According to a recent report by the International Energy Agency, worldwide growth in renewable power capacity is set to double in the next five years. In fact, by 2027, the world will add as much renewable power as it did over the previous 20 years.
Of particular significance is that renewables are going to overtake coal as the largest source of electricity generation by early 2025.
The global energy crisis triggered by the war in Ukraine has had multiple effects on the evolution of the energy system. While the war has driven a resurgence in fossil fuel consumption in Europe in order to replace gas from Russia, that resurgence is expected to be short-lived. Instead, the current energy crisis may turn out to be an historic turning point toward a cleaner and more secure energy system.
Soaring fossil-fuel prices triggered by the war have caused many countries to respond by embracing wind turbines, solar panels, nuclear power plants, hydrogen fuels, electric vehicles, and electric heat pumps. In the US, Congress approved more than $370 billion in spending for clean energy technologies as part of the Inflation Reduction Act. China, India, South Korea, and Japan have all increased their national targets for renewable power. However, heating and cooling buildings with renewable power remains a sector needing larger improvement, according to the energy agency.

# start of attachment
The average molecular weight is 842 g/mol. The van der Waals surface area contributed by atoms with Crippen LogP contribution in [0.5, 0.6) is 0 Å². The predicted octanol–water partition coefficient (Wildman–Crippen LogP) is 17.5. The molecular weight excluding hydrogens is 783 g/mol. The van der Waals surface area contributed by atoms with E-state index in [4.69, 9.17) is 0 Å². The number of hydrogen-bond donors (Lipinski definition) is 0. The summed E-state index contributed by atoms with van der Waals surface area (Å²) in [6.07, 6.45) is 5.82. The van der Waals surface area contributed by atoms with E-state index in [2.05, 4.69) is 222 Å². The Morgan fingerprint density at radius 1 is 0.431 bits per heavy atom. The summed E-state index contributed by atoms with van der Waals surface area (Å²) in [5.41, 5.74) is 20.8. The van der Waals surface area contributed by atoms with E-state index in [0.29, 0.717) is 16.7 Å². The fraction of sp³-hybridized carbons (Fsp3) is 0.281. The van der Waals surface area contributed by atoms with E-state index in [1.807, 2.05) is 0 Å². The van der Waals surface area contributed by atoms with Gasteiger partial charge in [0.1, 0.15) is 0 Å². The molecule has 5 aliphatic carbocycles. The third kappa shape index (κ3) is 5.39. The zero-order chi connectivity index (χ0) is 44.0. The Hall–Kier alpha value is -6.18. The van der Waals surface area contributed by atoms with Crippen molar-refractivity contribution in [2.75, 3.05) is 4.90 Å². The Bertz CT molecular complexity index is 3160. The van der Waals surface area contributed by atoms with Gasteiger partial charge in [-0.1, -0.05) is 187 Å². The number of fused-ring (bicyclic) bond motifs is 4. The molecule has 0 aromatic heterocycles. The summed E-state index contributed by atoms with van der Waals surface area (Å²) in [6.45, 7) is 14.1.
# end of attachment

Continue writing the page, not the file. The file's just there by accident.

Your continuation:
Overall, the expansion of renewable power over the next five years is now projected to happen much faster than what was projected just one year ago. The new IEA report revised last year’s forecast for renewables growth by 30% as a result of the introduction of new policies by many of the world’s largest greenhouse gas emitters.
Photo, posted March 8, 2021, courtesy of Stanze via Flickr.